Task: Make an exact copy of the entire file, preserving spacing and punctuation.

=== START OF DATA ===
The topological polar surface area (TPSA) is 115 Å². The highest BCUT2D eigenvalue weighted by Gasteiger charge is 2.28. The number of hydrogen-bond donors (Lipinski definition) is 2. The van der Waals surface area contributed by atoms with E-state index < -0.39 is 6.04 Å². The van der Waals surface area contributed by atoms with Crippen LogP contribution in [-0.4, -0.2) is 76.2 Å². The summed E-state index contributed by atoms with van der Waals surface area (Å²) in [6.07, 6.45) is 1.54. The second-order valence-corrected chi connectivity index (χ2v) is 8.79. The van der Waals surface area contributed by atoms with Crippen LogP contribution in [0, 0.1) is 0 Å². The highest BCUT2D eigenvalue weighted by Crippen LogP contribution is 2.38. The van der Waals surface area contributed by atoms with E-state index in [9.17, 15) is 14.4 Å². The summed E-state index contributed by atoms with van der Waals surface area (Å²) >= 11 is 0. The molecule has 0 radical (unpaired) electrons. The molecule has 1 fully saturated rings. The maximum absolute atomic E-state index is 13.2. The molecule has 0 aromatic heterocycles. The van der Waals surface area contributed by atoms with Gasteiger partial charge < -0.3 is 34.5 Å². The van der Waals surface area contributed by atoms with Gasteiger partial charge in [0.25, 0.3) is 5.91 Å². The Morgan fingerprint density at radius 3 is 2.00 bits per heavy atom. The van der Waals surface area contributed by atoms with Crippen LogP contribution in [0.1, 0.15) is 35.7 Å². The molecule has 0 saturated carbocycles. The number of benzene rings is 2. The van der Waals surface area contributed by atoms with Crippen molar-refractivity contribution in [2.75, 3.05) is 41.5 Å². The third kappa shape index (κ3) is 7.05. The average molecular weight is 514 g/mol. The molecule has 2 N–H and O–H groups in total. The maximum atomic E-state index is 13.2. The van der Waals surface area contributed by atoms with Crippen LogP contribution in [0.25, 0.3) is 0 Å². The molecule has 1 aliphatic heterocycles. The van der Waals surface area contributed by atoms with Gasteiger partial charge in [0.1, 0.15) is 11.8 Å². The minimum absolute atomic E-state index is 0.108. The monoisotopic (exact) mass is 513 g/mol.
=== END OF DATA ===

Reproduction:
The topological polar surface area (TPSA) is 115 Å². The highest BCUT2D eigenvalue weighted by Gasteiger charge is 2.28. The number of hydrogen-bond donors (Lipinski definition) is 2. The van der Waals surface area contributed by atoms with E-state index < -0.39 is 6.04 Å². The van der Waals surface area contributed by atoms with Crippen LogP contribution in [-0.4, -0.2) is 76.2 Å². The summed E-state index contributed by atoms with van der Waals surface area (Å²) in [6.07, 6.45) is 1.54. The second-order valence-corrected chi connectivity index (χ2v) is 8.79. The van der Waals surface area contributed by atoms with Crippen LogP contribution in [0, 0.1) is 0 Å². The highest BCUT2D eigenvalue weighted by Crippen LogP contribution is 2.38. The van der Waals surface area contributed by atoms with E-state index in [9.17, 15) is 14.4 Å². The summed E-state index contributed by atoms with van der Waals surface area (Å²) >= 11 is 0. The molecule has 0 radical (unpaired) electrons. The molecule has 1 fully saturated rings. The maximum absolute atomic E-state index is 13.2. The molecule has 0 aromatic heterocycles. The van der Waals surface area contributed by atoms with Gasteiger partial charge < -0.3 is 34.5 Å². The van der Waals surface area contributed by atoms with Gasteiger partial charge in [0.25, 0.3) is 5.91 Å². The Morgan fingerprint density at radius 3 is 2.00 bits per heavy atom. The van der Waals surface area contributed by atoms with Crippen LogP contribution in [0.1, 0.15) is 35.7 Å². The molecule has 0 saturated carbocycles. The number of benzene rings is 2. The van der Waals surface area contributed by atoms with Crippen molar-refractivity contribution in [2.75, 3.05) is 41.5 Å². The third kappa shape index (κ3) is 7.05. The average molecular weight is 514 g/mol. The molecule has 2 N–H and O–H groups in total. The maximum atomic E-state index is 13.2. The van der Waals surface area contributed by atoms with Crippen LogP contribution in [0.25, 0.3) is 0 Å². The molecule has 1 aliphatic heterocycles. The van der Waals surface area contributed by atoms with Gasteiger partial charge in [0.1, 0.15) is 11.8 Å². The minimum absolute atomic E-state index is 0.108. The monoisotopic (exact) mass is 513 g/mol.